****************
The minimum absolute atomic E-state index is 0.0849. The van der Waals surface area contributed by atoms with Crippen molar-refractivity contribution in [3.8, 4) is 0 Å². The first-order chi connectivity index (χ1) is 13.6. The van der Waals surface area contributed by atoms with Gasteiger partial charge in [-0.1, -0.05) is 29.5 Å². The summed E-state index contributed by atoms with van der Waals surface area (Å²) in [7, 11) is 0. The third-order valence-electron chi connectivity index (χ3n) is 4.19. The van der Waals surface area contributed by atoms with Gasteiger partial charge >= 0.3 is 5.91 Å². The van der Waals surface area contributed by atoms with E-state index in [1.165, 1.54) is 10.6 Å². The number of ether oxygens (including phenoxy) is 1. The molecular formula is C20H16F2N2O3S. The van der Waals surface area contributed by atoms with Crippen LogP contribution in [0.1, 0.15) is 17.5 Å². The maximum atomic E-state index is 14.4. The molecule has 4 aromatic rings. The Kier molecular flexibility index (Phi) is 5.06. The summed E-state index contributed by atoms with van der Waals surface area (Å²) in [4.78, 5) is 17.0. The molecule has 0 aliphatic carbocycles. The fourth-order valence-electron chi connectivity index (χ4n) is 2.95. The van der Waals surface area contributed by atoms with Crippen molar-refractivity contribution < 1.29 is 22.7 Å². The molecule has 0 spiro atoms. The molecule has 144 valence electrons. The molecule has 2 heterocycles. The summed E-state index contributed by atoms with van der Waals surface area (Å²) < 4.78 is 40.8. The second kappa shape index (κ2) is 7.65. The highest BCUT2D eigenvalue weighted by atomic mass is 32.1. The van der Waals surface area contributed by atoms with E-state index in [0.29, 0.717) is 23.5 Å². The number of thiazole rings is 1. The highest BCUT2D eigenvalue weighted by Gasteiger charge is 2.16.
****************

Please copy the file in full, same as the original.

The minimum absolute atomic E-state index is 0.0849. The van der Waals surface area contributed by atoms with Crippen molar-refractivity contribution in [3.8, 4) is 0 Å². The first-order chi connectivity index (χ1) is 13.6. The van der Waals surface area contributed by atoms with Gasteiger partial charge in [-0.1, -0.05) is 29.5 Å². The summed E-state index contributed by atoms with van der Waals surface area (Å²) in [7, 11) is 0. The third-order valence-electron chi connectivity index (χ3n) is 4.19. The van der Waals surface area contributed by atoms with Gasteiger partial charge >= 0.3 is 5.91 Å². The van der Waals surface area contributed by atoms with E-state index in [1.165, 1.54) is 10.6 Å². The number of ether oxygens (including phenoxy) is 1. The molecular formula is C20H16F2N2O3S. The van der Waals surface area contributed by atoms with Crippen LogP contribution in [0.1, 0.15) is 17.5 Å². The maximum atomic E-state index is 14.4. The molecule has 4 aromatic rings. The Kier molecular flexibility index (Phi) is 5.06. The summed E-state index contributed by atoms with van der Waals surface area (Å²) in [4.78, 5) is 17.0. The molecule has 0 aliphatic carbocycles. The fourth-order valence-electron chi connectivity index (χ4n) is 2.95. The van der Waals surface area contributed by atoms with Crippen molar-refractivity contribution < 1.29 is 22.7 Å². The molecule has 0 spiro atoms. The molecule has 144 valence electrons. The molecule has 2 heterocycles. The summed E-state index contributed by atoms with van der Waals surface area (Å²) < 4.78 is 40.8. The second kappa shape index (κ2) is 7.65. The highest BCUT2D eigenvalue weighted by atomic mass is 32.1. The van der Waals surface area contributed by atoms with E-state index in [0.29, 0.717) is 23.5 Å². The number of thiazole rings is 1. The highest BCUT2D eigenvalue weighted by Gasteiger charge is 2.16.